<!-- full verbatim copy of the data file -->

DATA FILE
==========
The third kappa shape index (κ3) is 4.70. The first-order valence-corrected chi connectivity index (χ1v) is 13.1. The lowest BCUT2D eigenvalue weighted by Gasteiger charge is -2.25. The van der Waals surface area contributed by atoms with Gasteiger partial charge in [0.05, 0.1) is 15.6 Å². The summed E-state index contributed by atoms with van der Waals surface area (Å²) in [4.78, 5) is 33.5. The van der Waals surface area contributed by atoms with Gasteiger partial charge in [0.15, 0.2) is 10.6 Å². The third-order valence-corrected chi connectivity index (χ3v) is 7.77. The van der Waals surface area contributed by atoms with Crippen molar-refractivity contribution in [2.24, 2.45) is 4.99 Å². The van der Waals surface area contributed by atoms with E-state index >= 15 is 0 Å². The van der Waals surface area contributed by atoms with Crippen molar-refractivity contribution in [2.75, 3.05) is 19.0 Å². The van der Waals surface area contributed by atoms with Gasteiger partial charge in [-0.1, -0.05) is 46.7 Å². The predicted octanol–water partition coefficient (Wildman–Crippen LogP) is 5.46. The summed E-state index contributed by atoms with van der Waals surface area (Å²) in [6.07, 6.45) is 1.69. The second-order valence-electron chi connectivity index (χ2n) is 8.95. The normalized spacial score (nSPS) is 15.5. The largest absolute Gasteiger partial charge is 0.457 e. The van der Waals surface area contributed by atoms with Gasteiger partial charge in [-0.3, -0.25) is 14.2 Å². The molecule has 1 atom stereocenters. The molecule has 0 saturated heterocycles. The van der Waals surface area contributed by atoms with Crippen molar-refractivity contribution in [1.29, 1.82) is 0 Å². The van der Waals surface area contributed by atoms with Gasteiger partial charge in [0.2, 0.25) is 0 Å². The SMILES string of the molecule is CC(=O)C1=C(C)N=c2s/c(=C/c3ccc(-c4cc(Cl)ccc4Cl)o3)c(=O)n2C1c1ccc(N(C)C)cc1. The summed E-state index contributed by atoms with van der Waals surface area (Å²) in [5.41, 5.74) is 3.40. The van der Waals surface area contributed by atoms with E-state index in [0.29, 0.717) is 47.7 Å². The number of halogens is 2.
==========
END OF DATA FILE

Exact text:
The third kappa shape index (κ3) is 4.70. The first-order valence-corrected chi connectivity index (χ1v) is 13.1. The lowest BCUT2D eigenvalue weighted by Gasteiger charge is -2.25. The van der Waals surface area contributed by atoms with Gasteiger partial charge in [0.05, 0.1) is 15.6 Å². The summed E-state index contributed by atoms with van der Waals surface area (Å²) in [4.78, 5) is 33.5. The van der Waals surface area contributed by atoms with Gasteiger partial charge in [0.15, 0.2) is 10.6 Å². The third-order valence-corrected chi connectivity index (χ3v) is 7.77. The van der Waals surface area contributed by atoms with Crippen molar-refractivity contribution in [2.24, 2.45) is 4.99 Å². The van der Waals surface area contributed by atoms with E-state index >= 15 is 0 Å². The van der Waals surface area contributed by atoms with Crippen molar-refractivity contribution in [2.75, 3.05) is 19.0 Å². The van der Waals surface area contributed by atoms with Gasteiger partial charge in [-0.1, -0.05) is 46.7 Å². The predicted octanol–water partition coefficient (Wildman–Crippen LogP) is 5.46. The summed E-state index contributed by atoms with van der Waals surface area (Å²) in [6.07, 6.45) is 1.69. The second-order valence-electron chi connectivity index (χ2n) is 8.95. The normalized spacial score (nSPS) is 15.5. The largest absolute Gasteiger partial charge is 0.457 e. The van der Waals surface area contributed by atoms with Gasteiger partial charge in [-0.3, -0.25) is 14.2 Å². The molecule has 1 atom stereocenters. The molecule has 0 saturated heterocycles. The van der Waals surface area contributed by atoms with Crippen molar-refractivity contribution in [1.29, 1.82) is 0 Å². The van der Waals surface area contributed by atoms with Gasteiger partial charge in [0.2, 0.25) is 0 Å². The SMILES string of the molecule is CC(=O)C1=C(C)N=c2s/c(=C/c3ccc(-c4cc(Cl)ccc4Cl)o3)c(=O)n2C1c1ccc(N(C)C)cc1. The summed E-state index contributed by atoms with van der Waals surface area (Å²) in [5.41, 5.74) is 3.40. The van der Waals surface area contributed by atoms with E-state index in [0.29, 0.717) is 47.7 Å². The number of halogens is 2.